In her article "The Five Sexes: Why Male and Female Are Not Enough," Anne Fausto-Sterling describes why male and female gender identities are not sufficient in identifying the sexes of every individual. While “Western culture is [still] deeply committed to the idea that there are only two sexes" (20), Fausto-Sterling challenges this viewpoint by determining that there are more than just two sexes, but “at least five sexes– and perhaps even more” (21). According to Fausto-Sterling, these five (or more) sexes lie on a much wider sexual spectrum, where male and female are not the only biological sexes. It so happens that there is a small number of people who are born intersex: having both male and female sex organs or other sexual characteristics
“I'm not like other girls,and I don't want to be. The person who people want me to be isn't who I am, but that doesn't mean I'm going to change my gender to fit the stereotypes. I'm going to remain a girl who loves boy things” (Anonymous). Science has crossed the line with gender reassignment surgery. The process of gender reassignment surgery is an unnecessary mutilation. It reinforces gender stereotypes. Also there is no scientific proof that the ‘disease’ that people claim to have even exist.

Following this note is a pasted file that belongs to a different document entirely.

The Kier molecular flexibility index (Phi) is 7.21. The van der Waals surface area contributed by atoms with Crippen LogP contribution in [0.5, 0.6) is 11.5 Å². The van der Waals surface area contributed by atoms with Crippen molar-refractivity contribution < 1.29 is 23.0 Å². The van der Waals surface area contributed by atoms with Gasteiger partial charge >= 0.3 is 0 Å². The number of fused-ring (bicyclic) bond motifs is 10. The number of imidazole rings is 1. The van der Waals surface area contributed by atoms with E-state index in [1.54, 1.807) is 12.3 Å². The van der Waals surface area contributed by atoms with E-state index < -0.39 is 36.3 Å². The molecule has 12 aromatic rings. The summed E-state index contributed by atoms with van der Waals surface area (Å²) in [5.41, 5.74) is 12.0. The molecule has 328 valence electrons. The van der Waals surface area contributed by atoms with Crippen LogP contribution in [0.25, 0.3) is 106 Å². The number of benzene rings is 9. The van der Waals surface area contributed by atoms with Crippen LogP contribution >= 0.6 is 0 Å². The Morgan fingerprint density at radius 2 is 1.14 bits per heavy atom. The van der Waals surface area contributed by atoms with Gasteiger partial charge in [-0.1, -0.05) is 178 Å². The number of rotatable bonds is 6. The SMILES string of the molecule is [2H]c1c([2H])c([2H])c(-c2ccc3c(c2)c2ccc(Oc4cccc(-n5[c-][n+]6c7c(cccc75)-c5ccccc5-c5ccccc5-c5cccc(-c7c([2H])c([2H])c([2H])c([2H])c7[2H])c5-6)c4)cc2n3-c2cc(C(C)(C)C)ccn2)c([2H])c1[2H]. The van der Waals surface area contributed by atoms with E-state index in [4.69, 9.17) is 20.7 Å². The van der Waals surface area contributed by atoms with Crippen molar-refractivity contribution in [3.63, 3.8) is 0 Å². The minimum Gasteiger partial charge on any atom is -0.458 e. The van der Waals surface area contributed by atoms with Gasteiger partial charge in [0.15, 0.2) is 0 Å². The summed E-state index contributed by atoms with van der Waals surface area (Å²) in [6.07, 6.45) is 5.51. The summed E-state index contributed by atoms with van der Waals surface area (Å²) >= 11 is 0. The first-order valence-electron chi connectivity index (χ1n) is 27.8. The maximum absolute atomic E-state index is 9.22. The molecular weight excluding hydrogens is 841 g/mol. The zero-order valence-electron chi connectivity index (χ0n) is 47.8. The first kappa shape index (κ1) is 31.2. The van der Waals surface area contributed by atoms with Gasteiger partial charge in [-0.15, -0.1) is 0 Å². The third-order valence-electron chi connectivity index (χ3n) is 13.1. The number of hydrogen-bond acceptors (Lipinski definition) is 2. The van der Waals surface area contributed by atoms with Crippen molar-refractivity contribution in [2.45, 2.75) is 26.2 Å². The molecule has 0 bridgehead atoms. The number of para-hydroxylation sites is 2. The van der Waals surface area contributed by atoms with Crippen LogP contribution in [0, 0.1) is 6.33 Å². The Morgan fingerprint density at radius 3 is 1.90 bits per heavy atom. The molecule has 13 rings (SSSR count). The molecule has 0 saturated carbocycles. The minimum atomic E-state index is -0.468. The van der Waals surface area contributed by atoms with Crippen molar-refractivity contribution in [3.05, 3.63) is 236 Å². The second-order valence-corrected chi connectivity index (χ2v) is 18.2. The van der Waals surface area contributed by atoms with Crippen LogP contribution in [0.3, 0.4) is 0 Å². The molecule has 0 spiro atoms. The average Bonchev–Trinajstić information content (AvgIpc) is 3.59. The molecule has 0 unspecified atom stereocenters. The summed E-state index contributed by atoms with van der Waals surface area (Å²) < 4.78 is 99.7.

In “Intro-How Sex Changed: A History of Transsexuality in the United States,” Joanne Meyerowitz writes about the beginnings of transsexuality. She beings the article by defining cross-gender identification, as “the sense of being the other sex, and the desire to live as the other sex” (Meyerowitz 432), while transsexuality, “being the quest to transform the bodily characteristics of sex via hormones and surgery” (Meyerowitz 432). According to Meyerowitz, transsexuality began in the early 20th century. Experiments on changing sex, began in europe on animals. Then in 1920, on humans. Joanne Meyerowitz writes that “the debate on the visibility and mutability of sex” began after Christine Jorgensen, an american who went to Denmark to get a sex change in 1950, became a media sensation in America. While professionals were figuring this out, people “who identified as transsexuals, transvestites, lesbians, and gay men” (Meyerowitz 433) were having the conversation and creating the language within themselves. This conversation on sex change, occurred alongside the sexual revolution in the 60’s, opening “the movement of the organizing of programs, clinics, conferences, and associations to promote study of and treatment for transsexuals” (Meyerowitz 434).